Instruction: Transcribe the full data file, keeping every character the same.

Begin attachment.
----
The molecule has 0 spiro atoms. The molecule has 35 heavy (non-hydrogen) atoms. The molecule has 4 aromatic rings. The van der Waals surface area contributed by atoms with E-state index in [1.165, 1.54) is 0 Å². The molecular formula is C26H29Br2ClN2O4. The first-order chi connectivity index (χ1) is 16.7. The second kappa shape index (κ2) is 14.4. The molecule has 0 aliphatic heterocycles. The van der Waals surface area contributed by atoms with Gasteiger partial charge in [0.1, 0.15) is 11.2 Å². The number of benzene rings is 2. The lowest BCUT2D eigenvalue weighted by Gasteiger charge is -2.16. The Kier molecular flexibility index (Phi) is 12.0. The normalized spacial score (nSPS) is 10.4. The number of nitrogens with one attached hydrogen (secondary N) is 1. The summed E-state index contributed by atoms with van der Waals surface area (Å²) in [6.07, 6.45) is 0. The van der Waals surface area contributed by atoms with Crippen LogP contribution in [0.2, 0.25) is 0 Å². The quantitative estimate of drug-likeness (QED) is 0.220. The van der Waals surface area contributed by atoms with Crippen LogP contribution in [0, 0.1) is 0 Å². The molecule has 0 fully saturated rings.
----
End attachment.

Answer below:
The molecule has 0 spiro atoms. The molecule has 35 heavy (non-hydrogen) atoms. The molecule has 4 aromatic rings. The van der Waals surface area contributed by atoms with E-state index in [1.165, 1.54) is 0 Å². The molecular formula is C26H29Br2ClN2O4. The first-order chi connectivity index (χ1) is 16.7. The second kappa shape index (κ2) is 14.4. The molecule has 0 aliphatic heterocycles. The van der Waals surface area contributed by atoms with Gasteiger partial charge in [0.1, 0.15) is 11.2 Å². The number of benzene rings is 2. The lowest BCUT2D eigenvalue weighted by Gasteiger charge is -2.16. The Kier molecular flexibility index (Phi) is 12.0. The normalized spacial score (nSPS) is 10.4. The number of nitrogens with one attached hydrogen (secondary N) is 1. The summed E-state index contributed by atoms with van der Waals surface area (Å²) in [6.07, 6.45) is 0. The van der Waals surface area contributed by atoms with Crippen LogP contribution in [0.2, 0.25) is 0 Å². The quantitative estimate of drug-likeness (QED) is 0.220. The van der Waals surface area contributed by atoms with Crippen LogP contribution in [0, 0.1) is 0 Å². The molecule has 0 fully saturated rings.